Good software is uncommon because writing it is hard

From Writing software is hard by Signal v. Noise

Software frequently fails to be good because its creators simply aren’t competent enough software writers. There are many qualifications to that charge, many alleviating circumstances, and a very broad definition of “competent software writer”. But it is a helpful start to accepting responsibility. And accepting responsibility is the first step to improvement.

I write poor software. I hope that someday I won’t but that is the current state I am in.

I completely understand how we ended up here. With good intentions, of course. Learning something new, like programming, is daunting. Imposter syndrome is rife. We have all sorts of reasons why we want to encourage and support everyone trying to entice grumpy computers to dance.

And we’ve succeeded to an astounding degree with those intentions. Getting started programming today has never been easier. From open source to superb books and tutorials to bootcamps, it’s a splendor.

This is in sharp contrast to the fact that programming has also never been harder to master, in both depth and breadth. There has never been more languages, more concepts, more frameworks, libraries, tools. It’s impossible to know, let alone understand it all. What an odd dichotomy.

Learning to program feels like the hardest thing I have ever done. It’s so often boring and frustrating. The resources are there to get you started – too many resources perhaps. But the feeling I have after understanding the most fundamental aspects is one of being lost. Finding a good map is difficult. Writing software that you would actually want to use is difficult.

A friend once said that learning php for him was much like learning Chinese. I see the similarities and I certainly struggled for years before I could claim fluency, but I don’t think the experience is as similar as he claimed. With Chinese you can put to use what you have learned almost immediately, which is fun, and it builds upon itself. Of course there is Hello World in Chinese as well, but that is almost useful while in iOS development at least, it is not.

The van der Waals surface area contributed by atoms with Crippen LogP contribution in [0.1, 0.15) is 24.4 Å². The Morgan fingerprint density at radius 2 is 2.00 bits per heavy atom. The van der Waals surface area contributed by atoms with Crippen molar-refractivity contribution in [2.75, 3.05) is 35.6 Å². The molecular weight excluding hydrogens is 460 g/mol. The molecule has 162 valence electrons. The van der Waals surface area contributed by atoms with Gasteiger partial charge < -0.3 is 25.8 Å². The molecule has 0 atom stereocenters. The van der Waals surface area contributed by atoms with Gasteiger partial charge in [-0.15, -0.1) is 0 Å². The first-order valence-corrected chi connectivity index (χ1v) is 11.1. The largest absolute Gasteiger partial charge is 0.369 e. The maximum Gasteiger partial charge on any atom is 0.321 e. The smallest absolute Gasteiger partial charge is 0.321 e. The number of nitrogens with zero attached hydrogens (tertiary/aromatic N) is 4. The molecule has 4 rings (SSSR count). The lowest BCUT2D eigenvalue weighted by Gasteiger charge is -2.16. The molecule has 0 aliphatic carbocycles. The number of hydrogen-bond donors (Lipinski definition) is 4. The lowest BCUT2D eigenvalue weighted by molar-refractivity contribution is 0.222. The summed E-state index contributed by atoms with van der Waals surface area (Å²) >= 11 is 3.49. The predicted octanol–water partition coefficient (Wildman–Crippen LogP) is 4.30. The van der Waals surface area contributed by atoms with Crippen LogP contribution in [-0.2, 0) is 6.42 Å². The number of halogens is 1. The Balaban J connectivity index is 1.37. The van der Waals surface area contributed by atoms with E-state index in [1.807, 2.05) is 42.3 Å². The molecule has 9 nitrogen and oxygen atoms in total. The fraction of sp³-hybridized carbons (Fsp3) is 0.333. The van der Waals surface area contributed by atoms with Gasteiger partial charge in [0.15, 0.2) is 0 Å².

Originally one of my goals was to try a career change, work remotely for someone as a junior engineer, but that idea might have been naive, at least in the time frame I had set forth. Which is just like my experience in studying Chinese. I thought just over 6 months might be enough, then 4 years went by (including almost 3 full-time), and I was only then becoming functional. Maybe programming will be the same.


A nice rule of thumb when deciding what kind of object type to use in Swift is: Value types, that is a struct or an enum, are things, while reference types or classes, do things.
Pasan Premaratne


Non-ascii characters in Bundle ID

This is a note-to-self: Don’t use Non-ascii characters in Bundle ID. I’ve made this mistake twice now causing all kinds of extra time fixing the problem.

Bundle ID should not be localized according to CFBundleIdentifier Documentation:

CFBundleIdentifier (String - iOS, macOS) uniquely identifies the bundle. Each distinct app or bundle on the system must have a unique bundle ID. The system uses this string to identify your app in many ways. For example, the preferences system uses this string to identify the app for which a given preference applies; Launch Services uses the bundle identifier to locate an app capable of opening a particular file, using the first app it finds with the given identifier; in iOS, the bundle identifier is used in validating the app’s signature.

The bundle ID string must be a uniform type identifier (UTI) that contains only alphanumeric (A-Z,a-z,0-9), hyphen (-), and period (.) characters. The string should also be in reverse-DNS format. For example, if your company’s domain is Ajax.com and you create an app named Hello, you could assign the string com.Ajax.Hello as your app’s bundle identifier.